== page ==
|Meaning of name||Possibly Good-man's island|
Gometra shown within Argyll and Bute
|OS grid reference|
|Area||425 hectares (1.6 sq mi)|
|Area rank||75 |
|Highest elevation||155 metres (509 ft)|
|Sovereign state||United Kingdom|
|Council area||Argyll and Bute|
|Population rank||86= |
|Population density||0.5 people/km2|
Gometra (Scottish Gaelic: Gòmastra) is an island in the Inner Hebrides of Scotland, lying west of Mull. It lies immediately west of Ulva, to which it is linked by a bridge, and at low tide also by a beach. It is approximately 425 hectares (1.64 sq mi) in size. The name is also applied to the island summit, which is a Marilyn.
|Elevation||155 m (509 ft)|
|Prominence||155 m (509 ft)|
|Location||Off the coast of Mull, Scotland|
|Topo map||OS Landrangers 47, 48|
According to Gillies (1906) Gometra is from the Norse gottr + madr + ey and means "The good-man's island" or "God-man's island". Mac an Tàilleir (2003) offers "Godmund's island". The Norse Goðrmaðray may also mean "warrior priest's island". The Gaelic Gu mòr traigh meaning "only at low tide" has been proposed as the meaning of the name, but may be an example of folk etymology. Mediaeval charters render the name "Gomedrach".
The island is agricultural, formerly growing grain for the monastery on Iona. Once home to a population of over a hundred, it is now down to a tight-knit community of a handful of people, up to a thousand black face sheep, highland cattle, pigs, horses, a flock of feral goats, and red deer. Historical sites on the island include an old burial ground, the remains of two duns and old settlements. It has no school, doctor, or ferry. It has a weekly postal service and issues its own local carriage stamps.
The island became part of the Kingdom of the Isles, during the Norse era. Whereas nearby Ulva and Staffa belonged to the MacQuarries from the 10th century, Gometra became a possession of the Iona monastery prior to passing into the hands of the Duke of Argyll. Dean Monro makes no mention of Gometra or Ulva in his 1549 work A Description Of The Western Isles of Scotland but both are referred to briefly by John Monipennie c. 1612, stating of the latter that "about 300 paces from this island, lyeth Gomatra, two miles long and one mile broad".
In 1821 Ulva was sold by the trustees of the MacDonalds of Staffa to Lt-General Charles MacQuarrie (brother of General Lachlan MacQuarrie), and after his death was bought in 1835 by Francis William Clark of Ulva, a lawyer from Stirling, of Morayshire origin who began a brutal clearance of a substantial proportion of the inhabitants of Ulva within a few years. However the MacDonalds of Staffa retained Gometra until 1858 when it was sold to Donald MacLean, who built Gometra House.
In 1932, the island was sold to the English mountaineer Hugh Ruttledge (1884–1961), who had taken early retirement from the Indian Civil Service and planned a life as a farmer. While living on the island, Ruttledge led two British expeditions to Mount Everest, in 1933 and 1936, and took up sailing. In 1950, he moved to Dartmoor.
Gometra House had fallen into disrepair and parts were near collapse by the 1980s, but was reoccupied and restored as a family home in the 1990s. The island's principal exports include blackface breeding stock, lamb, mutton, wool, venison, oysters, vegetables, art and jewellery. There are currently four households on Gometra, and the islanders are dedicated to a low-impact lifestyle, living off-grid, doing without electricity in their homes, washing machines or cars.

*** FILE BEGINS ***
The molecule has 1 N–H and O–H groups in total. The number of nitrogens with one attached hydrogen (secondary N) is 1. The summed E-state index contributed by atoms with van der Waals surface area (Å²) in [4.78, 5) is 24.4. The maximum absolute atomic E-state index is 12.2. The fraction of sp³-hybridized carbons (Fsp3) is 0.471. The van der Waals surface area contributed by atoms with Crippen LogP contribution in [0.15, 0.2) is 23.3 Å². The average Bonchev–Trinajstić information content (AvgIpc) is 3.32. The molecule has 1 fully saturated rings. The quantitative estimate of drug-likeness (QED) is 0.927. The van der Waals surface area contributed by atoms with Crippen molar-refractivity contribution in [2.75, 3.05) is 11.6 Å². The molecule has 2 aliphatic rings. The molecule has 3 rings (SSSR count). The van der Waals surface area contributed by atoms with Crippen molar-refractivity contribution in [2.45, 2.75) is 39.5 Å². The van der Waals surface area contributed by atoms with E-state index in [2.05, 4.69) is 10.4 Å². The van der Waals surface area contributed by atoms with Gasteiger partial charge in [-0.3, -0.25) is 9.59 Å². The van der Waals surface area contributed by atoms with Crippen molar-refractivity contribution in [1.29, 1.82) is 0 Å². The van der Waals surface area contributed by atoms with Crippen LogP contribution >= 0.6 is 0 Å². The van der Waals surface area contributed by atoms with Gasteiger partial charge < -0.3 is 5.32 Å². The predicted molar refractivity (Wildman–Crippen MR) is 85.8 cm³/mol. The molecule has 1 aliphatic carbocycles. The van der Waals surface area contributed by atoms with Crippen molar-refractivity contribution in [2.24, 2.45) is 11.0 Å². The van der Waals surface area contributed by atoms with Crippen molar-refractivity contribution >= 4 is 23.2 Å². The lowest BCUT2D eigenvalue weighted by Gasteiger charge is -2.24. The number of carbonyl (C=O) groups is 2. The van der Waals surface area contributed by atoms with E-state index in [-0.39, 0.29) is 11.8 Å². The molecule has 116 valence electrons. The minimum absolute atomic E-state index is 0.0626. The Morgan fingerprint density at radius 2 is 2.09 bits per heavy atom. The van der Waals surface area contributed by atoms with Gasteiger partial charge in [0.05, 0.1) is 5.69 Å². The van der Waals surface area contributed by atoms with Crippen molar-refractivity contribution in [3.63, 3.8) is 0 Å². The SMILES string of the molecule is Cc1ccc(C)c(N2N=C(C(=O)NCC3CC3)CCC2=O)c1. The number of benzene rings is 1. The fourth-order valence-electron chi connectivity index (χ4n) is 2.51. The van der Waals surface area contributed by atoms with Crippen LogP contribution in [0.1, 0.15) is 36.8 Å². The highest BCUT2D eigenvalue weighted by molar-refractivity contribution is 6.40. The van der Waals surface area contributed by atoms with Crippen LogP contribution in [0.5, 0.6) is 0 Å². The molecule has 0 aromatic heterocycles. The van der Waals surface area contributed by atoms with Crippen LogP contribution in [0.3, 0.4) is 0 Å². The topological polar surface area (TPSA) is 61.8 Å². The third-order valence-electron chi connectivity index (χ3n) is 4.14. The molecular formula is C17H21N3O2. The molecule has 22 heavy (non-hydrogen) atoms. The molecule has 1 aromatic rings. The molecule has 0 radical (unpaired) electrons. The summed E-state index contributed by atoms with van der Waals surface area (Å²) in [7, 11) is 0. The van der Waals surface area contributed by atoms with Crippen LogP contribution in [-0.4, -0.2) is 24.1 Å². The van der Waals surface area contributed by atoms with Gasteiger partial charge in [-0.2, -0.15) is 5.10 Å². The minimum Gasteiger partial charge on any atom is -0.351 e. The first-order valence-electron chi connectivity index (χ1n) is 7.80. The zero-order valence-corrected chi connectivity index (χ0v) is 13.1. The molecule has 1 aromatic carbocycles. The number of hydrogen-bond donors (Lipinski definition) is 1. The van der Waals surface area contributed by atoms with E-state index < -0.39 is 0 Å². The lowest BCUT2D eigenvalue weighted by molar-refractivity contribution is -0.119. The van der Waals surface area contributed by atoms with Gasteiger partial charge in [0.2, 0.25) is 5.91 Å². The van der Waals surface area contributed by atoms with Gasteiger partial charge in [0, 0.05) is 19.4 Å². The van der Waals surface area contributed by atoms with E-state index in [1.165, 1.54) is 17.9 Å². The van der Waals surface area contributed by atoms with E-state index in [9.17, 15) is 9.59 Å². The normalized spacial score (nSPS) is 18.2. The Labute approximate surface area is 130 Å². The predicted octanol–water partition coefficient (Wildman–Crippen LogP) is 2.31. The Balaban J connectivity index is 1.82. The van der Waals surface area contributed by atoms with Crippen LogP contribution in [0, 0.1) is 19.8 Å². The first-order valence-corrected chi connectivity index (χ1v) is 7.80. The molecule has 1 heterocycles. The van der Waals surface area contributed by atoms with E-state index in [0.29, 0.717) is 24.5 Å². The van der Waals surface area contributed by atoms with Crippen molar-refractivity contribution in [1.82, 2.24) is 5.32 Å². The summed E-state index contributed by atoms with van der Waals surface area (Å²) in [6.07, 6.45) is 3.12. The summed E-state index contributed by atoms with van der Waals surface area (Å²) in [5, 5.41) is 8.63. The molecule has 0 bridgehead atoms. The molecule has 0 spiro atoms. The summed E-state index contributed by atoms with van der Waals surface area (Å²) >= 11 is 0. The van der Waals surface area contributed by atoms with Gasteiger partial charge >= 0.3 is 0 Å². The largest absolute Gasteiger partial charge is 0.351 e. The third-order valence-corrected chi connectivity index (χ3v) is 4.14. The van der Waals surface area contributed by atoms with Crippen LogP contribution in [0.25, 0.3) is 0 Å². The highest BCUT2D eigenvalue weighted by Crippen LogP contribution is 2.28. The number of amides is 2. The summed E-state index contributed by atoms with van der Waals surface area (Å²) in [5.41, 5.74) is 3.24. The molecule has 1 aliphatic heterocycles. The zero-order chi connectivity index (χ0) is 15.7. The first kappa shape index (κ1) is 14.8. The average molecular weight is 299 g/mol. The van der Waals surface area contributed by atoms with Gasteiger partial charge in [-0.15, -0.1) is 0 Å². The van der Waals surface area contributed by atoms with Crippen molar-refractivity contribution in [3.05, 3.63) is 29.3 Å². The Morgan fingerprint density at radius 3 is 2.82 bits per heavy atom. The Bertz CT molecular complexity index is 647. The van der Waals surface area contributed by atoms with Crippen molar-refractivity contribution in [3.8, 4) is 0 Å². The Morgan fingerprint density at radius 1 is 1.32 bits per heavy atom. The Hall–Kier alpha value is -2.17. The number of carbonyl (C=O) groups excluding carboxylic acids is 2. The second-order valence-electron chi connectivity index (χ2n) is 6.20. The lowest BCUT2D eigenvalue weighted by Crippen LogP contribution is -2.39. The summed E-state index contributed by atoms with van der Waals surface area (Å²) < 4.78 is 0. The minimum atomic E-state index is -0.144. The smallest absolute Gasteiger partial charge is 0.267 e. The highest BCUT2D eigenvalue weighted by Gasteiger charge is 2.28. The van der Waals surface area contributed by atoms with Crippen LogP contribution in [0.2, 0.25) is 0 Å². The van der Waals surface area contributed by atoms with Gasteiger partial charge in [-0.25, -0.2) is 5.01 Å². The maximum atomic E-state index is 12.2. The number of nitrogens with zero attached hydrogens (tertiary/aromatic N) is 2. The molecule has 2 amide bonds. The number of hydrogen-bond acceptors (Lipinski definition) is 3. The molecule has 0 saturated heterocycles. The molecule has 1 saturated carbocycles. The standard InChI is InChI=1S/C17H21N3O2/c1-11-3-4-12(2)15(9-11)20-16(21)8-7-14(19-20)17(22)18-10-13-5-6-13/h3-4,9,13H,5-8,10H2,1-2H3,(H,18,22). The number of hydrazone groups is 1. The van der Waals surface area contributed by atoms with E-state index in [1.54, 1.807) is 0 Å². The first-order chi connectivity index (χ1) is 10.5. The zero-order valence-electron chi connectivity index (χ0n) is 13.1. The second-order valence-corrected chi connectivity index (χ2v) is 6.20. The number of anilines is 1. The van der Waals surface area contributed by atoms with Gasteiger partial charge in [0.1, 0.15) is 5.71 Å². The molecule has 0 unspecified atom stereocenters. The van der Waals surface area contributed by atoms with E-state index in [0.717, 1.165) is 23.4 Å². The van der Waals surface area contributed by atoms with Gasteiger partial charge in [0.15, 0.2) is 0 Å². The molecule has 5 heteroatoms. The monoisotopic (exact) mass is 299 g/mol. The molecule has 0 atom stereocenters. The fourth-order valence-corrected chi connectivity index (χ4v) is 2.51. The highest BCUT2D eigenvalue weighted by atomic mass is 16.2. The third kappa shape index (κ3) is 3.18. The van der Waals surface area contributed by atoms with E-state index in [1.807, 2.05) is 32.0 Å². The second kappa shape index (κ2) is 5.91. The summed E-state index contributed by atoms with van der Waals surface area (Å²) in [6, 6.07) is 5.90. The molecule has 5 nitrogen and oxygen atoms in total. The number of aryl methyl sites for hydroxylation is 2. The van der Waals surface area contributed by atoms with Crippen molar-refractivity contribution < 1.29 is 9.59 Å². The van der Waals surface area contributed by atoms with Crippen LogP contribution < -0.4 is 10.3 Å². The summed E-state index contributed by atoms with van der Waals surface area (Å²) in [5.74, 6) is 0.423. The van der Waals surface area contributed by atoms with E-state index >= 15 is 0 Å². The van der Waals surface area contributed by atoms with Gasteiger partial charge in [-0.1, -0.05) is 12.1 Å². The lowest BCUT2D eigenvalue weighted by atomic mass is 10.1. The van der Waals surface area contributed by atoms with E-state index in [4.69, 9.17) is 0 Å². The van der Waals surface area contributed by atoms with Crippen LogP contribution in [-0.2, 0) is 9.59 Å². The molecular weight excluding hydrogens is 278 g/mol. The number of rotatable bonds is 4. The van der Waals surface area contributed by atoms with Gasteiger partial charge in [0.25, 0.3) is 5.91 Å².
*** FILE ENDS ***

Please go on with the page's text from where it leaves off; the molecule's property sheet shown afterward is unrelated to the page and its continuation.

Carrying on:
In 2012 concerns were expressed by islanders about the siting of a large fish farm by the Scottish Salmon Company in Loch Tuath to the north of the island.
Weather and tides permitting, it takes about 1 hour and 15 minutes to travel by track from the houses on the west of Gometra to the ferry landing stage on Ulva for the crossing to Mull, using a 4x4 vehicle. The same trip can be done in 50 minutes on a quad bike. By boat from Acarseid Mhòr the journey only takes 20 minutes.
- Haswell-Smith (2004) p. 79
- Ordnance Survey. OS Maps Online (Map). 1:25,000. Leisure. Retrieved 21 August 2013.
- Area and population ranks: there are c. 300 islands over 20 ha in extent and 93 permanently inhabited islands were listed in the 2011 census.
- National Records of Scotland (15 August 2013) (pdf) Statistical Bulletin: 2011 Census: First Results on Population and Household Estimates for Scotland - Release 1C (Part Two). "Appendix 2: Population and households on Scotland’s inhabited islands". Retrieved 17 August 2013.
- Gillies (1906) p. 129.
- Mac an Tàilleir (2003) pp. 58-59
- Haswell-Smith (2004) p. 105
- "National Scenic Areas". SNH. Retrieved 30 Mar 2011.
- Monipennie p. 186
- Clan MacQuarrie, A history, R.W. Munro & Alan MacQuarrie, 1986 Ch.6 p.86
- Haswell-Smith (2004) p. 102-03
- Jo, Mull — the Island and its People, Birlinn 2000 p206
- Munro RW & Alan MacQuarrie, Clan MacQuarrie, Bruce MacQuarrie, 1996 Ch. 6
- Salkeld, Audrey, Ruttledge, Hugh (1884–1961), mountaineer in Oxford Dictionary of National Biography, Oxford University Press, 2004, online at Ruttledge, Hugh (1884–1961) (subscription required) accessed 1 March 2008
- Ross, David (27 August 2012) "Residents of tiny island to fight plan for salmon farm". Glasgow. The Herald.
- Gillies, Hugh Cameron (1906) The Place Names of Argyll. London. David Nutt.
- Haswell-Smith, Hamish (2004). The Scottish Islands. Edinburgh: Canongate. ISBN 978-1-84195-454-7.
- Mac an Tàilleir, Iain (2003) Ainmean-àite/Placenames. (pdf) Pàrlamaid na h-Alba. Retrieved 26 August 2012.
- Monipennie, John (1818) An Abridgement, or Summarie of the Chronicles of Scotland with a Briefe description of Scotland, to which is added The description of the Western Isles of Scotland &c. Edinburgh. David Webster. First published c. 1612.
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